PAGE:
(CNN)Jane Fonda has been diagnosed with non-Hodgkin’s Lymphoma and has begun chemotherapy treatment, the legendary actress and activist said in post shared on her verified social media account.
“This is a very treatable cancer. 80% of people survive, so I feel very lucky,” she wrote.
Non-Hodgkin’s Lymphoma is a cancer of the immune system. Fonda said she will be doing chemotherapy for six months and that she is “handling the treatments quite well,” adding “and, believe me, I will not let any of this interfere with my climate activism.”
Fonda has been active in raising awareness of the climate crisis after getting inspired by young environmental activist Greta Thunberg.
In 2019, Fonda launched “Fire Drill Fridays,” a civil disobedience effort to raise awareness of environmental challenges.
“Cancer is a teacher and I’m paying attention to the lessons it holds for me,” Fonda added of her diagnosis. “One thing it’s shown me already is the importance of community. Of growing and deepening one’s community so that we are not alone. And the cancer, along with my age — almost 85 — definitely teaches the importance of adapting to new realities.”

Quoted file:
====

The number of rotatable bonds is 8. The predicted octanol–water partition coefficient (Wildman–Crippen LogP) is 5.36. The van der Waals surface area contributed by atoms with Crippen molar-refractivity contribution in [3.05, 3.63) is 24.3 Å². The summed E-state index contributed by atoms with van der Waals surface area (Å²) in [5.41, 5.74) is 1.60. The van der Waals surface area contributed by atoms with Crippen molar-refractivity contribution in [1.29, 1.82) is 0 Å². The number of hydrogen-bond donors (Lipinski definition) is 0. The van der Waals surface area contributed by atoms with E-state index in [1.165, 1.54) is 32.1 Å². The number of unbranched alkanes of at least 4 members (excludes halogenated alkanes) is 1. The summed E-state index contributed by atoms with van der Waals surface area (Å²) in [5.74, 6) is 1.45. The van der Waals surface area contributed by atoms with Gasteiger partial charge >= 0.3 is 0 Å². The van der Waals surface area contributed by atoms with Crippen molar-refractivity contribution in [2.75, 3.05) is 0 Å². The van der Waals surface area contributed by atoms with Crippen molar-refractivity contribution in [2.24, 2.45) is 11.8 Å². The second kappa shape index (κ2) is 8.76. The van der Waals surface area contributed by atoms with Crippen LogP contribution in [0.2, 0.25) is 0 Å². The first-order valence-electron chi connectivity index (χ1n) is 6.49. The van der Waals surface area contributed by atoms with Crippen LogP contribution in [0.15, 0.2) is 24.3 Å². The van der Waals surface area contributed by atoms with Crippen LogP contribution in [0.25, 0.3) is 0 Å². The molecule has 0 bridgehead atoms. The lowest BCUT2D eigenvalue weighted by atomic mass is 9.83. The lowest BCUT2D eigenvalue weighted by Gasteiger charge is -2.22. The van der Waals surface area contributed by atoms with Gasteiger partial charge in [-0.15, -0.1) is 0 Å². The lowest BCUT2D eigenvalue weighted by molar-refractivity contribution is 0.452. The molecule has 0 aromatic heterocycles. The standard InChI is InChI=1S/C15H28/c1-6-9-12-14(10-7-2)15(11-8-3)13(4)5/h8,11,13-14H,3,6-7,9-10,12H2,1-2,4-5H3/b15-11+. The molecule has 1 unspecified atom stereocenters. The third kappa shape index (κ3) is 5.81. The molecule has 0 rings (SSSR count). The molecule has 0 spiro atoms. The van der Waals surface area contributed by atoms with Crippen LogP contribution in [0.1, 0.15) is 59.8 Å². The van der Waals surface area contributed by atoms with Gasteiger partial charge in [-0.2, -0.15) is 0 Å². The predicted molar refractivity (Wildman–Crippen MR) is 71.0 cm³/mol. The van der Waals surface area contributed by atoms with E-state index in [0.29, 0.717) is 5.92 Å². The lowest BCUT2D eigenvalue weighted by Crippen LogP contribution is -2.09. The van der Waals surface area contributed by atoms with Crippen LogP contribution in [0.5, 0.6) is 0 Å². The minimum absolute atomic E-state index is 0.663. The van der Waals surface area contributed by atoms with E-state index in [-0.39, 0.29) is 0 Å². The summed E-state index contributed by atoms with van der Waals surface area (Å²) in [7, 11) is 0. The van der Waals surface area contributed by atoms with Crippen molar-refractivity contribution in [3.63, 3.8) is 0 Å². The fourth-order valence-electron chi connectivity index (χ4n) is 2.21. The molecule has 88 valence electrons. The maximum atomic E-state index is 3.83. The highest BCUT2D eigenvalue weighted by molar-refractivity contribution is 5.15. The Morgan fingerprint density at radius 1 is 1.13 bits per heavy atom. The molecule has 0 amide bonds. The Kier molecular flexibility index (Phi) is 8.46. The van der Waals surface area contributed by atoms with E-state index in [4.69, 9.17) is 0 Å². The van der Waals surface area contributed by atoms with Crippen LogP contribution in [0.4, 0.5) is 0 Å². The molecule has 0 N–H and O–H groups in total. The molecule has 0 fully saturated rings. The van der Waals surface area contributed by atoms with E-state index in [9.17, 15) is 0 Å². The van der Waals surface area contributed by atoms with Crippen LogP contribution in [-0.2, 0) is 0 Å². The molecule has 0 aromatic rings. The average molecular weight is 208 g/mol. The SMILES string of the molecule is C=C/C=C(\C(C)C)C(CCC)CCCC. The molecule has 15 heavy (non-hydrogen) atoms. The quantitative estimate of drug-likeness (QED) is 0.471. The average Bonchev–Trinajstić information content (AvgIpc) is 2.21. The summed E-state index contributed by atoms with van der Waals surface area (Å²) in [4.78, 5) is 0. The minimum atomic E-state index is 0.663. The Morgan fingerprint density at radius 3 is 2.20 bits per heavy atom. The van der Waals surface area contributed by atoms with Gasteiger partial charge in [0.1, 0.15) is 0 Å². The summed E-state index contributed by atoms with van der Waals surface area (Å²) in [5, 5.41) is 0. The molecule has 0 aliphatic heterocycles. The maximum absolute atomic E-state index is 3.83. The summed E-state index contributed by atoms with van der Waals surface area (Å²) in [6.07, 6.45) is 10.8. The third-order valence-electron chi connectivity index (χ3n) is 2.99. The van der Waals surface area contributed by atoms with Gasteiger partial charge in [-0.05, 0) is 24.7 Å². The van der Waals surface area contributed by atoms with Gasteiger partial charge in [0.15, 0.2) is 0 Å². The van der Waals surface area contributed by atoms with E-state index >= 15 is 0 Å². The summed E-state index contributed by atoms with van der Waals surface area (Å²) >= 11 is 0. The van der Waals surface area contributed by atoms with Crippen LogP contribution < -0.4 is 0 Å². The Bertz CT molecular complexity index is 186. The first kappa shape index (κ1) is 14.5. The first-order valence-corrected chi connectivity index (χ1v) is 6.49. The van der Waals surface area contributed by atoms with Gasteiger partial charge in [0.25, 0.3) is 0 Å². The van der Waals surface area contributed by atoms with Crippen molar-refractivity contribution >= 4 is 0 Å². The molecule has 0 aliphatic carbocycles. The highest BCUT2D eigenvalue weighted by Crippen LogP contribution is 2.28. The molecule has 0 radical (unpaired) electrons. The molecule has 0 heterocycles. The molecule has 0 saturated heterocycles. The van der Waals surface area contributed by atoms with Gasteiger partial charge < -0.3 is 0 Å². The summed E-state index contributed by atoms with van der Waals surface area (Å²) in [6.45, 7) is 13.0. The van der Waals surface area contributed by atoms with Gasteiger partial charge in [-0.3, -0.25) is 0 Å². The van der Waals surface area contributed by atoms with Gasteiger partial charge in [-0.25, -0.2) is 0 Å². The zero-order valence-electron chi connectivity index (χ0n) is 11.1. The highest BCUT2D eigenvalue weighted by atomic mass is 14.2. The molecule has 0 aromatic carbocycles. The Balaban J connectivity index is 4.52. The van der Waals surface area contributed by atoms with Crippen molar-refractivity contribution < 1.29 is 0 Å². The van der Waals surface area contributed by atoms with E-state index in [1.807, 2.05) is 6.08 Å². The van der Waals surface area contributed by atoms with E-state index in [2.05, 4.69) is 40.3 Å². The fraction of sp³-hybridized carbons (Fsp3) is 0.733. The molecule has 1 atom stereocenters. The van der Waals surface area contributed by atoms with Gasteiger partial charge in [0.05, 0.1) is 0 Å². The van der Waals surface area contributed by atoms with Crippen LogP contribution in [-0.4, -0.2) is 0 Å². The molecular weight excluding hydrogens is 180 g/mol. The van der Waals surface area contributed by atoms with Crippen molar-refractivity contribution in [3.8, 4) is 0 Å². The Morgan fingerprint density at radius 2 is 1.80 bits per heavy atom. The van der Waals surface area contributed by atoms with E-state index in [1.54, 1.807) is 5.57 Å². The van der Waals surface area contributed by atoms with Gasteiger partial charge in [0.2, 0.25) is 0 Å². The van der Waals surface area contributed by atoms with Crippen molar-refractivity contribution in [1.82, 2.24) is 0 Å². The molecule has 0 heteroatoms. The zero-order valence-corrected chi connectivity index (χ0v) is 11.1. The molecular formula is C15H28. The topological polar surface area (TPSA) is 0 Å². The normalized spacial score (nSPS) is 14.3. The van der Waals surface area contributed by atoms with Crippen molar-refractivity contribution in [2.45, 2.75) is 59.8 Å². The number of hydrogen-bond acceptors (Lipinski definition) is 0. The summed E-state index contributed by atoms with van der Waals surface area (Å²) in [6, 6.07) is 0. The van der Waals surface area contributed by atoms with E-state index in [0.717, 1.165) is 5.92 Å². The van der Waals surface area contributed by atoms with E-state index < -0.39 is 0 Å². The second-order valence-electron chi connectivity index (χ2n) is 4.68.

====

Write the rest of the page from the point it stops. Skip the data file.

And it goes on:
Fonda’s Netflix TV series “Grace and Frankie” wrapped up its final season in April. Fonda has additional screen projects in the works, according to her IMDB profile.
While she did not address her ongoing professional commitments, Fonda said her activism will continue.
“We’re living through the most consequential time in human history because what we do or don’t do right now will determine what kind of future there will be and I will not allow cancer to keep me from doing all I can, using every tool in my toolbox and that very much includes continuing to build this Fire Drill Fridays community and finding new ways to use our collective strength to make change,” she wrote. “The midterms are looming, and they are beyond consequential so you can count on me to be right there together with you as we grow our army of climate champions.”